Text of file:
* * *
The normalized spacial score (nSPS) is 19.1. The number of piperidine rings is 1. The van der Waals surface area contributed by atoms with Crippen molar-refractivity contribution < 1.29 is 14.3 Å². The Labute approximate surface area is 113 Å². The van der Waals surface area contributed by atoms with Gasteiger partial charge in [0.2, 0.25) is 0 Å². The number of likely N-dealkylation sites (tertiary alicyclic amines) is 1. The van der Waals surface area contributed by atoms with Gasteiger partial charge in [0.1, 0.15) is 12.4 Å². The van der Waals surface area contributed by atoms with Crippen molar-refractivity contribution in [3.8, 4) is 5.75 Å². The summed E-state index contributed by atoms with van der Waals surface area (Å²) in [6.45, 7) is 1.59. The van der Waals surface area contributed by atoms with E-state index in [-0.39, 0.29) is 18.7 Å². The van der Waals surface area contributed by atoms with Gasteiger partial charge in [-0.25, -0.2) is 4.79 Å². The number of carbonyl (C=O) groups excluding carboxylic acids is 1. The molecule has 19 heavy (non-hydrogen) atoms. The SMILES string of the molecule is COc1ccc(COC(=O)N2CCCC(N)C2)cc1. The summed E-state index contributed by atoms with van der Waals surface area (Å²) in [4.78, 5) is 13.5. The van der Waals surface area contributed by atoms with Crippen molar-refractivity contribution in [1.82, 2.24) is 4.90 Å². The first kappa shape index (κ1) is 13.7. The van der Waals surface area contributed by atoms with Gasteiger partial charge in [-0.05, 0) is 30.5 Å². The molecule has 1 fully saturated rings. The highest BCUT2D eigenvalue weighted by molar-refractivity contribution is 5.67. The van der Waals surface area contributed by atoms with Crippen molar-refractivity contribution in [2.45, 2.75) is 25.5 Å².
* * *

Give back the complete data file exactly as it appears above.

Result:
The normalized spacial score (nSPS) is 19.1. The number of piperidine rings is 1. The van der Waals surface area contributed by atoms with Crippen molar-refractivity contribution < 1.29 is 14.3 Å². The Labute approximate surface area is 113 Å². The van der Waals surface area contributed by atoms with Gasteiger partial charge in [0.2, 0.25) is 0 Å². The number of likely N-dealkylation sites (tertiary alicyclic amines) is 1. The van der Waals surface area contributed by atoms with Gasteiger partial charge in [0.1, 0.15) is 12.4 Å². The van der Waals surface area contributed by atoms with Crippen molar-refractivity contribution in [3.8, 4) is 5.75 Å². The summed E-state index contributed by atoms with van der Waals surface area (Å²) in [6.45, 7) is 1.59. The van der Waals surface area contributed by atoms with E-state index in [-0.39, 0.29) is 18.7 Å². The van der Waals surface area contributed by atoms with Gasteiger partial charge in [-0.25, -0.2) is 4.79 Å². The number of carbonyl (C=O) groups excluding carboxylic acids is 1. The molecule has 19 heavy (non-hydrogen) atoms. The SMILES string of the molecule is COc1ccc(COC(=O)N2CCCC(N)C2)cc1. The summed E-state index contributed by atoms with van der Waals surface area (Å²) in [4.78, 5) is 13.5. The van der Waals surface area contributed by atoms with Crippen molar-refractivity contribution in [1.82, 2.24) is 4.90 Å². The first kappa shape index (κ1) is 13.7. The van der Waals surface area contributed by atoms with Gasteiger partial charge in [-0.05, 0) is 30.5 Å². The molecule has 1 fully saturated rings. The highest BCUT2D eigenvalue weighted by molar-refractivity contribution is 5.67. The van der Waals surface area contributed by atoms with Crippen molar-refractivity contribution in [2.45, 2.75) is 25.5 Å².